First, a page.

At its 2008 annual dinner, Human Rights First had honored Senator Kennedy as a lifelong champion of human rights. Upon his death this week, Elisa Massimino, the group's First Chief Executive Officer, shared the following comments:
"Human Rights First mourns the passing of our cherished friend Senator Ted Kennedy, and extends our deepest condolences to his family, his colleagues, and his many friends. Senator Kennedy spent nearly 50 years championing the cause of human rights. He was a voice for the voiceless and a true advocate for the fundamental rights of all people -- Americans, as well as those beyond our shores, including refugees and immigrants, victims of armed conflict, and political prisoners in all corners of the globe. Senator Kennedy's belief in the inherent dignity of all people, combined with his drive to ensure that the United States lived up to its potential to advance that concept at home and throughout the world, animated every battle he fought in his long and distinguished career. We have lost a tireless ally, but the lessons we all learned from him -- about perseverance, principle, and how to make progress towards a world in which all people can live in dignity and freedom -- will ensure that his legacy lasts forever. We will miss him greatly."Larry Cox, Executive Director of Amnesty International USA, weighed in as follows:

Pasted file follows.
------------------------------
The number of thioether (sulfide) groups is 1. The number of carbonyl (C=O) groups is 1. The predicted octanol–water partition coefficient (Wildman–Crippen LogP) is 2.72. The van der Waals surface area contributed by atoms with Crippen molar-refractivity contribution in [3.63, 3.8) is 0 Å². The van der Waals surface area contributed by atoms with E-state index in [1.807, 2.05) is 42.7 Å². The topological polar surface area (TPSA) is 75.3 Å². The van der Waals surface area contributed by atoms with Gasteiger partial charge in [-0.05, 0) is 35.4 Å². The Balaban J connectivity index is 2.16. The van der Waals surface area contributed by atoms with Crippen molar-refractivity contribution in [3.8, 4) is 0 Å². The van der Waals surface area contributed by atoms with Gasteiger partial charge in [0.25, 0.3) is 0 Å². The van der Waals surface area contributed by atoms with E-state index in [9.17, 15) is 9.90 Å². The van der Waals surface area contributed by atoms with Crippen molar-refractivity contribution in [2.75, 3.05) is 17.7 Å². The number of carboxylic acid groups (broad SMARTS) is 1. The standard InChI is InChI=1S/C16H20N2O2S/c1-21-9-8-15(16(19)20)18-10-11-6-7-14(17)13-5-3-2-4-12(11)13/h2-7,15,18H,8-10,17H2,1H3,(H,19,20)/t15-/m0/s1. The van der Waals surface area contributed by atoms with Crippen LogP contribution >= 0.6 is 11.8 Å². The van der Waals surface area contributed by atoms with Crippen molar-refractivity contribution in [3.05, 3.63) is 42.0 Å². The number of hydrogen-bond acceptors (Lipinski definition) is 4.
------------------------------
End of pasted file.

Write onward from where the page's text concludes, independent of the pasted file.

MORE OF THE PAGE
"Amnesty International is saddened by the death of Senator Ted Kennedy. The world has lost an active supporter of human rights around the globe, especially in the United States. He worked tirelessly on behalf of people whose voices were never heard, whose plights were hidden from view, and whose well-being was ignored. In that regard he consistently championed the cases of individual prisoners of conscience, who benefitted from his relentless determination to ensuring their freedom. "The senator played a main role in passage of historic human rights legislation including the Immigration & Nationality Act of 1965 and the Civil Rights Act of 1991, which expanded employee rights in discrimination cases. "From advancing reforms on immigrant detention, to championing healthcare as a right for all Americans, to pushing for torture victims' relief, to pressing for humanitarian aid for refugees around the world including the most recent conflict in Sri Lanka, to defending the rule of law, Senator Kennedy always knew and acted to end the misery of those who were suffering. "His absence will be hard to miss. But the Kennedy family legacy of helping the disempowered remains vital and vibrant."Terry O'Neill, President of the National Organization for Women (NOW), praised Kennedy's work and then offered a practical way to honor him:
"We lost a true legislative hero in Ted Kennedy -- a defender of women, children, and all those who are discriminated against and underserved in this country. We have Kennedy to thank for the Civil Rights Act of 1964, the 1965 Voting Rights Act, the Americans with Disabilities Act, and the Family and Medical Leave Act. He was a great leader in the fight for health care reform, and I only hope that we can honor him by passing real reform designed to benefit the people -- not insurance CEOs."A fine idea indeed.
Rest in peace, Senator Kennedy. Thank you for all you've done to make the world a better place. You've left some big shoes to fill. And you will be sorely missed.